At a debate Tuesday night, five candidates for Honolulu prosecuting attorney all agreed about the need to restore trust and accountability in the prosecutor’s office after its recent troubles but also carved out their own visions for tackling the job.
Current Prosecutor Keith Kaneshiro, whose term is up at the end of the year, has been on paid, voluntary leave since March 7 amid growing pressure by other key law enforcement officials after he acknowledged he received a target letter from the U.S. Department of Justice indicating he is a subject in a criminal investigation. The investigation is believed to be tied to the broader criminal case that led to the convictions of former Deputy Prosecutor Katherine Kealoha, who worked directly under Kaneshiro, and her husband and former Honolulu Police Chief Louis Kealoha.
Megan Kau, a former deputy prosecutor and now a criminal defense attorney, won the draw to speak first and said she is a one-time victim of domestic violence who’s been homeless twice in her life. “I’m a fighter and I’m a survivor, and I’m willing to fight for Honolulu,” she said. Kau later stressed the need for the prosecutor’s office to follow state and city laws, regardless of the prosecutor’s personal position on issues.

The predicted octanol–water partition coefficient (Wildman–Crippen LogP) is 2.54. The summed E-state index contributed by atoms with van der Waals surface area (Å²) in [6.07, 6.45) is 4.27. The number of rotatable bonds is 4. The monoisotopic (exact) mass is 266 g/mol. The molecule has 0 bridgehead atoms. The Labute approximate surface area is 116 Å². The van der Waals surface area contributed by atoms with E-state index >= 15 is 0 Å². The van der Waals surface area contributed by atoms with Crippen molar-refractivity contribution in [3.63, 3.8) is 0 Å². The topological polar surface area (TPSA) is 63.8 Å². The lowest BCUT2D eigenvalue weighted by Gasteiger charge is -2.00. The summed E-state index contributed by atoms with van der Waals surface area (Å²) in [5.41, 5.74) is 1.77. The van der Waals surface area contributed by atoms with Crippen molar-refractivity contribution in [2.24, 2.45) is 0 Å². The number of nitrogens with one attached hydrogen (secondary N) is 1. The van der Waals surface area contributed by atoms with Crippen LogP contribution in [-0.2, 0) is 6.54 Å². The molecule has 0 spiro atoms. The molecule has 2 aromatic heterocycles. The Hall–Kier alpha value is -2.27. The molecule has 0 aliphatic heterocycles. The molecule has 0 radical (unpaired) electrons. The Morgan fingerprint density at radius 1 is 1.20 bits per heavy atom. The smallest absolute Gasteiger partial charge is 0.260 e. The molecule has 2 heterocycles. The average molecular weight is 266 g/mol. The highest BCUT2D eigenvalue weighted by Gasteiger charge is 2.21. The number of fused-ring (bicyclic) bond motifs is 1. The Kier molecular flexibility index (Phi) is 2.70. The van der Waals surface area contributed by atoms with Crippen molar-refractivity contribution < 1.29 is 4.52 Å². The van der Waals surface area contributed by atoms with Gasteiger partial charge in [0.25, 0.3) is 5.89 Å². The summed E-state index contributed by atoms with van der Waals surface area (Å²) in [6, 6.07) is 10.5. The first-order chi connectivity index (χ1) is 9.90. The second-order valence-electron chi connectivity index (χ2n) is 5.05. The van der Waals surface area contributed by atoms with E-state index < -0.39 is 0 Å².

RJ Brown, also a one-time deputy prosecutor, said the office needs to “aggressively pursue the violent, the corrupt, those who are preying on and taking advantage of the vulnerable.” The office also needs reform and a “generational change” in how it operates, he said. “This mentality that we can incarcerate away our problems, this focus is like a cancer, it’s eating us up inside out.”
Defense attorney Tae Kim said the prosecutor’s office needs to be more community-minded and he promised to attend meetings of all 33 of Oahu’s neighborhood boards as well as hold open houses in his office. “I will listen to people’s concerns and share what’s happening in the prosecutor’s office,” Kim said. “Together we will build stronger, safer, more informed communities.”
Jacquelyn Esser, a career deputy public defender, said the prosecutor’s office has failed Oahu’s residents and also spoke of a need to reform the way it operates. “It’s wasted lives, it’s wasted money and it’s broke the trust of our community.” Esser said she’s the only candidate “who has spent their entire career trying to get treatment for those who suffer from mental illness and substance abuse disorders.”
Former judge and U.S. Attorney Steve Alm touted his experience and said he has trained deputy prosecutors in the past and is best qualified to do so again. A key question voters want and need answered is “which candidate has the experience and proven record as a prosecutor to use innovative solutions to reduce crime and make our streets safer.” He later touted his role in launching the HOPE program aimed at reducing probation violations.
Supporters of Acting Prosecuting Attorney Dwight Nadamoto have filed a campaign organizational report with the state Hawaii Campaign Spending Commission but declined an invitation to participate in Tuesday night’s debate, which was sponsored by the University of Hawaii Richardson School of Law’s Hawaii Innocence Project. Nadamoto told the Honolulu Star-Advertiser in a statement that he declined because he has not yet decided if he will run for the office.